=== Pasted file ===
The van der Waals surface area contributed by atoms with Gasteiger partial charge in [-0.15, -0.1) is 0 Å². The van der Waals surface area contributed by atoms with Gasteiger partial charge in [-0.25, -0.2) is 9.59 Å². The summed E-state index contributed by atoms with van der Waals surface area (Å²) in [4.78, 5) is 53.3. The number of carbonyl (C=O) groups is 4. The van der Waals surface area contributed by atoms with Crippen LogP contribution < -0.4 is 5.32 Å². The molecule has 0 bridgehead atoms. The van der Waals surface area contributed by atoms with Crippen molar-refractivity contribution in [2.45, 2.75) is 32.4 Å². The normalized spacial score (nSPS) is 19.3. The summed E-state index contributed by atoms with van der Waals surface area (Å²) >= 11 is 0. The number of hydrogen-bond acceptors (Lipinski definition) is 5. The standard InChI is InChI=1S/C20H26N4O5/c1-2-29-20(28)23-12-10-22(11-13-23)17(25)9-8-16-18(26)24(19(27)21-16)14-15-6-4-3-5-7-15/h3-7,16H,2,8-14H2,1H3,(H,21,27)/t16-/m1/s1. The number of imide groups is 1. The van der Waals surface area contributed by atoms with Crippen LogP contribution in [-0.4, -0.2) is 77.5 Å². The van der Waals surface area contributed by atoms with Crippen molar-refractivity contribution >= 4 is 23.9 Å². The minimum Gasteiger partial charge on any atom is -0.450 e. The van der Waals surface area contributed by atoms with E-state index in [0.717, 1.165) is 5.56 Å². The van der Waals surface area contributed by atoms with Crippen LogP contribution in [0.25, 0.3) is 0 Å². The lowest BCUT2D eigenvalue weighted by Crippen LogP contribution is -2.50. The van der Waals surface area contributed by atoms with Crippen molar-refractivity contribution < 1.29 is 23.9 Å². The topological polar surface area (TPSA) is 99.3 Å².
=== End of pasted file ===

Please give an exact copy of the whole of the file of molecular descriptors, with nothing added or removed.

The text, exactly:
The van der Waals surface area contributed by atoms with Gasteiger partial charge in [-0.15, -0.1) is 0 Å². The van der Waals surface area contributed by atoms with Gasteiger partial charge in [-0.25, -0.2) is 9.59 Å². The summed E-state index contributed by atoms with van der Waals surface area (Å²) in [4.78, 5) is 53.3. The number of carbonyl (C=O) groups is 4. The van der Waals surface area contributed by atoms with Crippen LogP contribution < -0.4 is 5.32 Å². The molecule has 0 bridgehead atoms. The van der Waals surface area contributed by atoms with Crippen molar-refractivity contribution in [2.45, 2.75) is 32.4 Å². The normalized spacial score (nSPS) is 19.3. The summed E-state index contributed by atoms with van der Waals surface area (Å²) >= 11 is 0. The number of hydrogen-bond acceptors (Lipinski definition) is 5. The standard InChI is InChI=1S/C20H26N4O5/c1-2-29-20(28)23-12-10-22(11-13-23)17(25)9-8-16-18(26)24(19(27)21-16)14-15-6-4-3-5-7-15/h3-7,16H,2,8-14H2,1H3,(H,21,27)/t16-/m1/s1. The number of imide groups is 1. The van der Waals surface area contributed by atoms with Crippen LogP contribution in [-0.4, -0.2) is 77.5 Å². The van der Waals surface area contributed by atoms with Crippen molar-refractivity contribution >= 4 is 23.9 Å². The minimum Gasteiger partial charge on any atom is -0.450 e. The van der Waals surface area contributed by atoms with E-state index in [0.717, 1.165) is 5.56 Å². The van der Waals surface area contributed by atoms with Crippen LogP contribution in [0.25, 0.3) is 0 Å². The lowest BCUT2D eigenvalue weighted by Crippen LogP contribution is -2.50. The van der Waals surface area contributed by atoms with Crippen molar-refractivity contribution < 1.29 is 23.9 Å². The topological polar surface area (TPSA) is 99.3 Å².